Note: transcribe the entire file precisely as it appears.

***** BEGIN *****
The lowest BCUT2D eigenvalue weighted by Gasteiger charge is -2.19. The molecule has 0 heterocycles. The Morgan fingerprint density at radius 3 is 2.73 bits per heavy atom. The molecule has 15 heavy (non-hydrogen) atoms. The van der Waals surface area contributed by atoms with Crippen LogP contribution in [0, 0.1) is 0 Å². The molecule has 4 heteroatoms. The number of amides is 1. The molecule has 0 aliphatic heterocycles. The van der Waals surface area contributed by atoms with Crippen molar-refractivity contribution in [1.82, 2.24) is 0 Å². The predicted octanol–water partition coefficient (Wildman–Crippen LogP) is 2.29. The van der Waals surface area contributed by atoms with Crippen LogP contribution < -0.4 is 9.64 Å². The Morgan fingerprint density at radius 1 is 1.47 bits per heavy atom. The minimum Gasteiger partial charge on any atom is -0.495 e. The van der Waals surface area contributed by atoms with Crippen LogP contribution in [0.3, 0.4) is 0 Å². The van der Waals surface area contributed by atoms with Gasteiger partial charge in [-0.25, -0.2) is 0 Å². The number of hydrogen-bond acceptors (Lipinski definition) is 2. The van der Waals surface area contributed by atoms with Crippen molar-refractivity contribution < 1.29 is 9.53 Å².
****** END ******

The lowest BCUT2D eigenvalue weighted by Gasteiger charge is -2.19. The molecule has 0 heterocycles. The Morgan fingerprint density at radius 3 is 2.73 bits per heavy atom. The molecule has 15 heavy (non-hydrogen) atoms. The van der Waals surface area contributed by atoms with Crippen LogP contribution in [0, 0.1) is 0 Å². The molecule has 4 heteroatoms. The number of amides is 1. The molecule has 0 aliphatic heterocycles. The van der Waals surface area contributed by atoms with Crippen molar-refractivity contribution in [1.82, 2.24) is 0 Å². The predicted octanol–water partition coefficient (Wildman–Crippen LogP) is 2.29. The van der Waals surface area contributed by atoms with Crippen LogP contribution < -0.4 is 9.64 Å². The Morgan fingerprint density at radius 1 is 1.47 bits per heavy atom. The minimum Gasteiger partial charge on any atom is -0.495 e. The van der Waals surface area contributed by atoms with Crippen LogP contribution in [0.3, 0.4) is 0 Å². The van der Waals surface area contributed by atoms with Gasteiger partial charge in [-0.25, -0.2) is 0 Å². The number of hydrogen-bond acceptors (Lipinski definition) is 2. The van der Waals surface area contributed by atoms with Crippen molar-refractivity contribution < 1.29 is 9.53 Å².